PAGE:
Foreign Policy Blogs

Are the British Better at Building Public Support for Development?

The British Department For International Development is partnering with the Guardian to sponsor a journalism competition on international development and reducing global poverty. Only UK residents are eligible, and they have separate categories for true amateurs and freelance writers. The finalists get their articles published and some computer equipment.

This one essay contest isn't going to change the world, but the UK government has also recently funded two programs to encourage its citizens to volunteer in poor countries. One program provides financial incentives to British public servants with relevant skills. The other is geared towards British youth from less-advantaged backgrounds. These programs together start to look like a pretty solid effort to get the British populace engaged in the nation's international development work.

There isn't a lot of direct impact of these efforts, but it has to be helpful for DFID to have the electorates political support when it wants to start a new program, ask for more money, or in any way challenge the existing political-economic balance in Britain. Maybe if USAID had a more programs that directly engaged Americans in development issues it would get more respect in Washington.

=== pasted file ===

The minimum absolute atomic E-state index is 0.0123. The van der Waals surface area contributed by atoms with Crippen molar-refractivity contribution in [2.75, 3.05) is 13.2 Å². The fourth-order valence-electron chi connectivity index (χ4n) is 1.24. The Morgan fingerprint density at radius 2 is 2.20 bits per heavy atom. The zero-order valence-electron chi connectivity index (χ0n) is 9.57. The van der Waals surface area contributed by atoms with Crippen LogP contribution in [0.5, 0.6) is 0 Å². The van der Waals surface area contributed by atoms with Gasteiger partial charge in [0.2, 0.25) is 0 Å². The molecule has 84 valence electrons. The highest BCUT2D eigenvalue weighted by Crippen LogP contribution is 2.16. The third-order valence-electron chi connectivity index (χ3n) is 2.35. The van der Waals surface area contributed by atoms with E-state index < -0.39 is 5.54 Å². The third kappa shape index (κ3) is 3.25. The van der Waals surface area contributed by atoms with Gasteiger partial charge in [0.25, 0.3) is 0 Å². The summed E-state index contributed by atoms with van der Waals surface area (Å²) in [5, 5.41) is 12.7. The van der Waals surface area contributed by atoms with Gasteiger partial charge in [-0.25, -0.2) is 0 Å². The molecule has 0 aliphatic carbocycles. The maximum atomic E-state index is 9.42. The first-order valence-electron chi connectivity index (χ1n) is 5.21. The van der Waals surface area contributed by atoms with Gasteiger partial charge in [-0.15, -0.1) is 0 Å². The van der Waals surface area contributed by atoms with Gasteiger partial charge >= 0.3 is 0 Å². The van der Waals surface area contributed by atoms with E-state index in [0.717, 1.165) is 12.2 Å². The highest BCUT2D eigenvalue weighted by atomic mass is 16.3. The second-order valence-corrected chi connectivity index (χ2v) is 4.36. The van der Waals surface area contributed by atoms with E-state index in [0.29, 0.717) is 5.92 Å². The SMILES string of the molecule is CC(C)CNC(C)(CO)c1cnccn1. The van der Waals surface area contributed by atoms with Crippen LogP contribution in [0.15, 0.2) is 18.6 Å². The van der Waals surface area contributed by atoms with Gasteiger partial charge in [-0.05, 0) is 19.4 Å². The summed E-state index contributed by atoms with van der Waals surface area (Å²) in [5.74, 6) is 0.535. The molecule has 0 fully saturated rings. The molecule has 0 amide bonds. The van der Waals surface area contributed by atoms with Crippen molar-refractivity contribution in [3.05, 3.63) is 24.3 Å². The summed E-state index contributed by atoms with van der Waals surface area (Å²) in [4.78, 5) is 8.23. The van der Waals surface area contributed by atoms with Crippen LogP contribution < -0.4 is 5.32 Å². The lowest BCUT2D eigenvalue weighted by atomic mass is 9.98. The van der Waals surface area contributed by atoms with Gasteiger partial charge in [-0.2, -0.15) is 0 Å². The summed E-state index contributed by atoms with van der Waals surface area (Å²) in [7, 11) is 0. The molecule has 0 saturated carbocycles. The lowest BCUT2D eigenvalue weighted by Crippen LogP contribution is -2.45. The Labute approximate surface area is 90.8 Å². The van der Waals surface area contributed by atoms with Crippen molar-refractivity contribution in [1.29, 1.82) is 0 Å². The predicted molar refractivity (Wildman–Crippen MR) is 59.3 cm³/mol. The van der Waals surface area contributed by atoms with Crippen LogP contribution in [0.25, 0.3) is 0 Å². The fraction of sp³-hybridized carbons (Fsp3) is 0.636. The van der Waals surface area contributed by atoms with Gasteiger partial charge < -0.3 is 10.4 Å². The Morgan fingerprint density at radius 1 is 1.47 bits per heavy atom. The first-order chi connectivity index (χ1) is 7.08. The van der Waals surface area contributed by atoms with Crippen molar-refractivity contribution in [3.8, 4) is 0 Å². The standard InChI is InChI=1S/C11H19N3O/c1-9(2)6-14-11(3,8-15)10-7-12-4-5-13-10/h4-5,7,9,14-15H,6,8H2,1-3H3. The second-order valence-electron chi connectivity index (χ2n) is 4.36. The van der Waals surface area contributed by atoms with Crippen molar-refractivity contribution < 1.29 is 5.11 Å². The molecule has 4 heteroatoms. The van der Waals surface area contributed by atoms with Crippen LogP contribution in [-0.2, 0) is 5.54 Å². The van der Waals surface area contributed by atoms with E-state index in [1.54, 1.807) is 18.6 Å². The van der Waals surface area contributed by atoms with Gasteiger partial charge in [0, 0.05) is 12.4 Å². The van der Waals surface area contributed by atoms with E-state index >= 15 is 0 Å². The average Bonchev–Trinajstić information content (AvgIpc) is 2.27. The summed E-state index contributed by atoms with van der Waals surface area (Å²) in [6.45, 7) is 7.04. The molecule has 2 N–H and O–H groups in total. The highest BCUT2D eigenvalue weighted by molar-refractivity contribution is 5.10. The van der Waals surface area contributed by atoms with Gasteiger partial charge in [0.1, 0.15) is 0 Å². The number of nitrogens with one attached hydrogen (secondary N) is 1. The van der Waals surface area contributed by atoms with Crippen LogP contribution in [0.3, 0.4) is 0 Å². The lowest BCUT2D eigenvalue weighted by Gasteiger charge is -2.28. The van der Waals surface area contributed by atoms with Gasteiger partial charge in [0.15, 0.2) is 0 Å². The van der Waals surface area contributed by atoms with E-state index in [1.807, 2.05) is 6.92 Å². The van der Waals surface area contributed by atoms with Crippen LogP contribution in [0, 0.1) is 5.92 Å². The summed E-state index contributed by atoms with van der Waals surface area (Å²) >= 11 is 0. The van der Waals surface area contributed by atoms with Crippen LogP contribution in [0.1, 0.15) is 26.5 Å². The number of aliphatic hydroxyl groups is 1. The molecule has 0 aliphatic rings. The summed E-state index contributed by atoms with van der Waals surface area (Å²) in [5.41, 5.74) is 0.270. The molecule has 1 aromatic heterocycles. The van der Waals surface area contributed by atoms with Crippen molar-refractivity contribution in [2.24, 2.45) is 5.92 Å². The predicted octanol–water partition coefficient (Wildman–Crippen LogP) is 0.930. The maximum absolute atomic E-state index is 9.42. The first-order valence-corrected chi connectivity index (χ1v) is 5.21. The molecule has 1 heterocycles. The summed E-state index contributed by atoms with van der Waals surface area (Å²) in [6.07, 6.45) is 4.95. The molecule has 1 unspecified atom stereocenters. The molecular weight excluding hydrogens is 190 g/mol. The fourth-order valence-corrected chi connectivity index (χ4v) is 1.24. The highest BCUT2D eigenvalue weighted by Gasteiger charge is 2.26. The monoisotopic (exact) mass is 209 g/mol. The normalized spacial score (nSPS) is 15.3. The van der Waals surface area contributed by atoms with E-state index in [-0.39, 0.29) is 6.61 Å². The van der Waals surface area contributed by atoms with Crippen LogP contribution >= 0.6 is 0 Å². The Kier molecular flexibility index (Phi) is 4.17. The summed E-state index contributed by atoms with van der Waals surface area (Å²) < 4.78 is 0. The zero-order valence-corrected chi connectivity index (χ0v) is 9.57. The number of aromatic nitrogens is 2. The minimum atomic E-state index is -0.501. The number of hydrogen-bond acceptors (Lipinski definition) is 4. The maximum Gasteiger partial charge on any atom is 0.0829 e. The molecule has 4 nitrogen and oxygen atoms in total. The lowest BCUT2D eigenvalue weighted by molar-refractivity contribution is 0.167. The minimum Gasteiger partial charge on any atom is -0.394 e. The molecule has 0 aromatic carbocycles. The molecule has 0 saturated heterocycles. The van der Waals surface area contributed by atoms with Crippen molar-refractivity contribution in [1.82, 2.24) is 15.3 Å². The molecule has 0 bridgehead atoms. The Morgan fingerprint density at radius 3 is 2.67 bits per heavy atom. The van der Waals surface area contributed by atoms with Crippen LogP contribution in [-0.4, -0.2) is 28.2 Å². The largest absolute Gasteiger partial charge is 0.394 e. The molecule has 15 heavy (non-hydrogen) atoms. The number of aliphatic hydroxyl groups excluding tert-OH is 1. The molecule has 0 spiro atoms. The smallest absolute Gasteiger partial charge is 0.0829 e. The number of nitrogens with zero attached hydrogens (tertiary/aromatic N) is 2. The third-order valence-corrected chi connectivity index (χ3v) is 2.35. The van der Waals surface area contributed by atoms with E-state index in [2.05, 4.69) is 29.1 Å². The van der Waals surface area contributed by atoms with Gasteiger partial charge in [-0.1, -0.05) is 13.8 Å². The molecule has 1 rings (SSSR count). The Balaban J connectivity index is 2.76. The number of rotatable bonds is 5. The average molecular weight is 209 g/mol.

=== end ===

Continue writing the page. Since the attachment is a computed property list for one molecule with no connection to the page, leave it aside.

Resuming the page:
Of course, the UK has a stronger tradition of government involvement in private life than the US. We don't rely on USAID to get people involved in development because we have NGOs like the Foreign Policy Association. But I think there is a place for both.



Kevin Dean

Kevin Dean is a graduate student pursuing a master's degree in international conflict management and humanitarian emergencies at Georgetown University. Before returning to school in Fall 2006, he spent six years working in the former Soviet Union - most of that time spent in Central Asia. He has managed a diverse range of international development programs for the US State Department and USAID. He has also consulted for several UN agencies and international NGOs, and is fluent in Russian. Kevin is originally from Des Moines, Iowa and studied Russian, East European, and Eurasian Studies at the University of Iowa.